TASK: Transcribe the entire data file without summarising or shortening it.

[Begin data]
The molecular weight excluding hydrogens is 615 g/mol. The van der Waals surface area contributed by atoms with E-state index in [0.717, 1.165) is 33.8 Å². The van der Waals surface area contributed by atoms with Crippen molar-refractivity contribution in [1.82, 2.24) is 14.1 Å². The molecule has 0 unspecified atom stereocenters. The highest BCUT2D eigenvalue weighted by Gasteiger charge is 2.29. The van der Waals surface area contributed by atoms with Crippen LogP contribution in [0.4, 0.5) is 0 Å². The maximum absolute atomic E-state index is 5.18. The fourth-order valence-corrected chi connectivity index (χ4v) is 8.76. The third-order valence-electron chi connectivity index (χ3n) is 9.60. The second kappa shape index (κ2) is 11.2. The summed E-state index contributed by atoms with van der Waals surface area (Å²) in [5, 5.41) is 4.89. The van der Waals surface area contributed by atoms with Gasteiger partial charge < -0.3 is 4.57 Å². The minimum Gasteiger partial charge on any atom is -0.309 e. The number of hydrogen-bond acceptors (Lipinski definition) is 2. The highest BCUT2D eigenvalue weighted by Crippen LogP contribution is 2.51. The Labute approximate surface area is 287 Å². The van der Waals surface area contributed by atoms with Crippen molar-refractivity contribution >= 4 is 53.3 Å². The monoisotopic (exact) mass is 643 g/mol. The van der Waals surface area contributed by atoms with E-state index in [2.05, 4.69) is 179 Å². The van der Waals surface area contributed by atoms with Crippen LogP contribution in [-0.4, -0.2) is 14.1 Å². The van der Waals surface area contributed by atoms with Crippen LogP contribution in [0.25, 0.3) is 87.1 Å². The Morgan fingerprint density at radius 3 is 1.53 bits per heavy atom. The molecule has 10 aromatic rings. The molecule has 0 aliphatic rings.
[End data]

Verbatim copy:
The molecular weight excluding hydrogens is 615 g/mol. The van der Waals surface area contributed by atoms with E-state index in [0.717, 1.165) is 33.8 Å². The van der Waals surface area contributed by atoms with Crippen molar-refractivity contribution in [1.82, 2.24) is 14.1 Å². The molecule has 0 unspecified atom stereocenters. The highest BCUT2D eigenvalue weighted by Gasteiger charge is 2.29. The van der Waals surface area contributed by atoms with Crippen LogP contribution in [0.4, 0.5) is 0 Å². The maximum absolute atomic E-state index is 5.18. The fourth-order valence-corrected chi connectivity index (χ4v) is 8.76. The third-order valence-electron chi connectivity index (χ3n) is 9.60. The second kappa shape index (κ2) is 11.2. The summed E-state index contributed by atoms with van der Waals surface area (Å²) in [5, 5.41) is 4.89. The van der Waals surface area contributed by atoms with Gasteiger partial charge < -0.3 is 4.57 Å². The minimum Gasteiger partial charge on any atom is -0.309 e. The number of hydrogen-bond acceptors (Lipinski definition) is 2. The highest BCUT2D eigenvalue weighted by Crippen LogP contribution is 2.51. The Labute approximate surface area is 287 Å². The van der Waals surface area contributed by atoms with Crippen molar-refractivity contribution >= 4 is 53.3 Å². The monoisotopic (exact) mass is 643 g/mol. The van der Waals surface area contributed by atoms with E-state index in [2.05, 4.69) is 179 Å². The van der Waals surface area contributed by atoms with Crippen LogP contribution in [-0.4, -0.2) is 14.1 Å². The van der Waals surface area contributed by atoms with Crippen LogP contribution in [0.25, 0.3) is 87.1 Å². The Morgan fingerprint density at radius 3 is 1.53 bits per heavy atom. The molecule has 10 aromatic rings. The molecule has 0 aliphatic rings.